shall include SDUs, MDUs, and hotel rooms. Hotels, commercial and
    recreation uses shall count as described in 2.1 above.

    7. Eden Heights and Additional Powder Mountain Zoning. Eden Heights
    consists of approximately 1,500 acres, as more specifically described in Exhibit
    B to this MOU. Eden Heights is adjacent to Powder Mountain and has certain
    common ownership with Powder Mountain. The Parties anticipate that Eden
    Heights will be filing an application for rezoning
    with Weber County in the near

    In 1998, Ogden Valley residents forfeited 2/3's of their development rights when Weber County changed minimum zoning from 1 acre to 3 acres.

    Snowbasin is using the Resort zone to preserve open space on the valley floor while gaining extra density at the resort.

    Powder Mountain is agreeing to release the "Powderville hostages" in exchange substantial increases in density.

    Two things appear obvious:
    1. Powder Mountain doesn't really want to force incorporate a small group of hostages who don't want to be forced into a company town.
    2. Powder Mountain is wary of the outcome of the Supreme court case.
    The June 1 public hearing is likely just a formality of a deal done long ago, but if ever there was a time for our ELECTED officials to draw a line in the snow, the time is now!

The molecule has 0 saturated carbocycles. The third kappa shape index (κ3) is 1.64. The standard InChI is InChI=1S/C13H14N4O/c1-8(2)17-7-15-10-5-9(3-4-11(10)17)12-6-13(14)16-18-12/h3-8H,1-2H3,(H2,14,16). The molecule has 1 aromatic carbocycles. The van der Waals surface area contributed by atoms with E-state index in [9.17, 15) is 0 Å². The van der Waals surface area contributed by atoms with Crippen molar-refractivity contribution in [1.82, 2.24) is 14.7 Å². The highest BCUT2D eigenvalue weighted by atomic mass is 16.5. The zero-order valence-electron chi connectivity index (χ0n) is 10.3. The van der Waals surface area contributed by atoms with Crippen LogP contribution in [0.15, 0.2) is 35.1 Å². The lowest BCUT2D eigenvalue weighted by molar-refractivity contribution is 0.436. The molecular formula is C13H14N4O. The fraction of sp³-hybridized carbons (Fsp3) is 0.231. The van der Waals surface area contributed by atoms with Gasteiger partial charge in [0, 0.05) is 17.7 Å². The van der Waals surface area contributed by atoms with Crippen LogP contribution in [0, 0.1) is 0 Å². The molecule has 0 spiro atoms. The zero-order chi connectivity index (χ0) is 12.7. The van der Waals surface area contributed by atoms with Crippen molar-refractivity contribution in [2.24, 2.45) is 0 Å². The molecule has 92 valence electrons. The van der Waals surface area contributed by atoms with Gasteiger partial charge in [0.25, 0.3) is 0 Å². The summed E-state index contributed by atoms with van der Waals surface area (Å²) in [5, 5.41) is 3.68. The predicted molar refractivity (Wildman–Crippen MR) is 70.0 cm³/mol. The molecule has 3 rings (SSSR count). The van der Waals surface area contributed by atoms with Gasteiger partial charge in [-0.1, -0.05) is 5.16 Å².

What say ye, Ogden Valley?

    UPDATE:  5/21/10 @ 8 am

    The Weber County Forum  has some interesting posts and comments about the contentious Powder Mountain issue.

    We suggest that you check it out in preparation for the June 1st meeting in the
    Commission chambers. 

    Be sure to read the analysis by Frankc.
    Frank C. comments 5/20/10


    Organizers cite RAMP up time, unfavorable economic conditions & date conflicts

    Organizers of the 2010 Ogden Valley Balloon & Artist Festival voted today to postpone the event to mid-August, 2011, citing unfavorable economic conditions, timing with sponsor and grant funding as well as issues with the event dates.

    The Board, which consists of community volunteers, had hoped to recruit a dedicated person to solicit corporate sponsors. When that person did not materialize through outreach efforts, Board members felt that the results required from this effort could not realistically be achieved. 2010 Chairperson Gladys Mundelius commented, “We all dedicate hundreds of hours organizing the event, and none of us could take on the additional responsibility.” Timing was also a factor. “The key to raising funds from corporate sponsors and the various entities that offer grants such as the Weber County RAMP tax is to get the fundraising effort started in the fall for the following year. By postponing this year’s event, our Board will be energized to take on this effort come fall. We’re usually exhausted after the August event and need a few months to re-group. That won’t be the case this fall.”

    Date conflicts with several Valley and regional events caused delays in organizing efforts but on a very positive note, all the organizations attempting to schedule events tried very hard to work together. “That was great to see” noted Mundelius “We were touched by the efforts our neighbors underwent to try to work through the date conflicts.” By getting an early start for 2011, we can publish our dates well in advance to notify other event organizers.”